Our view


Ocotillo aka prickly sons a bi….cats.

We made it to the first water cache and ate dinner (cold instant mashed potatoes). We then hiked another ~2 miles before laying out our sleeping bags and falling asleep under the vast blanket of stars…. it feels great to be home. 


For the wonderful Michael McWilliams!


Sunset aka where we plopped down to get some shut eye. 

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An Article My Local Paper Ran Of Me

I’m speechless.  A couple days ago I made the front page of my local newspaper.  I’m incredibly honored and blessed. The reporter, Angel Moreno,  did a fabulous job.  Thank you,  Fresno Bee, for printing the story.  If you want to read the article on their site go to:


I hope my story inspires you to take hold of your life and live with meaning. 

Front page… speechless… enjoy.


Sara Fry sees nothing as impossible, certainly not a 3,100-mile south-to-north trek across the country, especially after dealing with cancer and a traumatic brain injury.

Soreness and fatigue from the hike? She’ll happily deal with that as she travels the Continental Divide Trail from New Mexico to Canada, a journey she began Wednesday.

She has learned to live with pain far worse, the kind that at age 15 made her lock herself in her room and sleep for up to 23 hours, to attempt suicide four times.

A straight-A student and promising water polo player at Clovis High before the brain injury, Fry finally found an adequate treatment and returned to graduate, only to then be diagnosed with melanoma.

And so now she hikes, often alone, a welcome release from the residual pain of her original injury and the specter of what cancerous cells might remain despite 11 surgeries.

“It’s peace. It’s joy. It’s everything,” Fry says. “When you’re on the trail, it’s just you and Mother Nature. You don’t have people constantly worrying about how you’re feeling or if you’re OK. I’m able to be just another person.”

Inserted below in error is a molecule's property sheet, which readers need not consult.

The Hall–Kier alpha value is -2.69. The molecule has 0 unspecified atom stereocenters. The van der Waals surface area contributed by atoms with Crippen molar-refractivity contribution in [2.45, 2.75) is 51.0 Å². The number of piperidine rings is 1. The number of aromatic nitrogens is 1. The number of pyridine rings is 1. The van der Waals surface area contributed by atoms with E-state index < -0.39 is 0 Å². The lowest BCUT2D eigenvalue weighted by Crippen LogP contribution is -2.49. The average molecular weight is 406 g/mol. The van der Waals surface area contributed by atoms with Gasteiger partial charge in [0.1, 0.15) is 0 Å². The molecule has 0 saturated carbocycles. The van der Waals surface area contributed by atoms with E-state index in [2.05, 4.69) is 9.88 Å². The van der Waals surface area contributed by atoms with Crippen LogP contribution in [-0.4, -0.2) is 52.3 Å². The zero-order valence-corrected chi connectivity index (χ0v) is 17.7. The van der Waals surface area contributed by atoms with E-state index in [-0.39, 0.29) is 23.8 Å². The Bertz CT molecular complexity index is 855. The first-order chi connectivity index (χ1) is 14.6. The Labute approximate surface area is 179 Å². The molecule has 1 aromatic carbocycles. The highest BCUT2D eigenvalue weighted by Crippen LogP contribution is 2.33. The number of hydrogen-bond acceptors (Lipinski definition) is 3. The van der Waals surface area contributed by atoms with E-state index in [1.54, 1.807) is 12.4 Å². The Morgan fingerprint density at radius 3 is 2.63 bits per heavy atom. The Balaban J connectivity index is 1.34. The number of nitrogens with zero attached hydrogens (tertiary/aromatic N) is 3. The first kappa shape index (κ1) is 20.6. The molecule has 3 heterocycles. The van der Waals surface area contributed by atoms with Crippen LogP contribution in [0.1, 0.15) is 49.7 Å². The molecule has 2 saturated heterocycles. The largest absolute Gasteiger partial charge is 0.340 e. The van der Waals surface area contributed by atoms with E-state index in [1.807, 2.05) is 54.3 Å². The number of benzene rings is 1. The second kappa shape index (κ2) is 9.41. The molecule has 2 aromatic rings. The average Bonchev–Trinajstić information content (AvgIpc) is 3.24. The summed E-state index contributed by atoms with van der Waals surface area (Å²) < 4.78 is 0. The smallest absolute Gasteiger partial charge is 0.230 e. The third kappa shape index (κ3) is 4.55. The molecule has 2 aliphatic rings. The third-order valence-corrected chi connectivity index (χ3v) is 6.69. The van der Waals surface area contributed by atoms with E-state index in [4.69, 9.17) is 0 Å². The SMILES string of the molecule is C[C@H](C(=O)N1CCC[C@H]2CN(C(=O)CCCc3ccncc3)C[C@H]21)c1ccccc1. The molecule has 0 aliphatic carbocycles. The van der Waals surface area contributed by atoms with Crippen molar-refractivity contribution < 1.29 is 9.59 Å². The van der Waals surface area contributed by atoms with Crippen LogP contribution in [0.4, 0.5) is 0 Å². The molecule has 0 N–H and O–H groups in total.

The fallen star

Her parents recall a young girl interested in sports at an early age, eventually gravitating toward water polo.

In the first grade, Fry told her mother that she’d get a college scholarship in athletics. And it was shaping up that way when as a Clovis High freshman Fry lettered on the girls’ varsity.

Then came summer 2005.

Playing in a club water polo tournament in Los Angeles, Fry took an elbow to the temple and was knocked unconscious.

Trainers and doctors diagnosed a mild concussion and prescribed rest.

But mom Michelle, a nurse at Kaiser Permanente, knew it was something more.

“I know my daughter. They didn’t see the symptoms.”

Fry, 15 at the time of the injury, would lock herself in her room nearly all day. She had trouble sleeping. She would lie there, trying her hardest to escape the pain.

A girl used to being active and outside now dreaded sunlight and any kind of physical activity.

“She was used to being physical and to lie there in pain, days on end, was horrendous,” Michelle Fry recalls. “You could watch the pain in her face and hear her moaning from her room upstairs.”

Sara tried to take her own life multiple times — seemingly the only way to escape the pain.

“That was the only reason,” she says. “When you are laying there and it feels like somebody is jabbing an ice pick into your skull 24/7 and there’s nothing the doctors can do about it and you’ve been to all the best TBI specialists in the state and there’s still nothing they can do, that’s why.

“The pain is all I can think about, and it was debilitating. I didn’t want to be in physical pain anymore.”

One afternoon, Fry emptied a bottle of sleeping pills into the palm of her hand and tossed them into her mouth.

Moments later, Toast, a Jack Russell terrier her mom had gotten her a month earlier as a 16th birthday present, bolted up the stairs and started licking Fry’s face.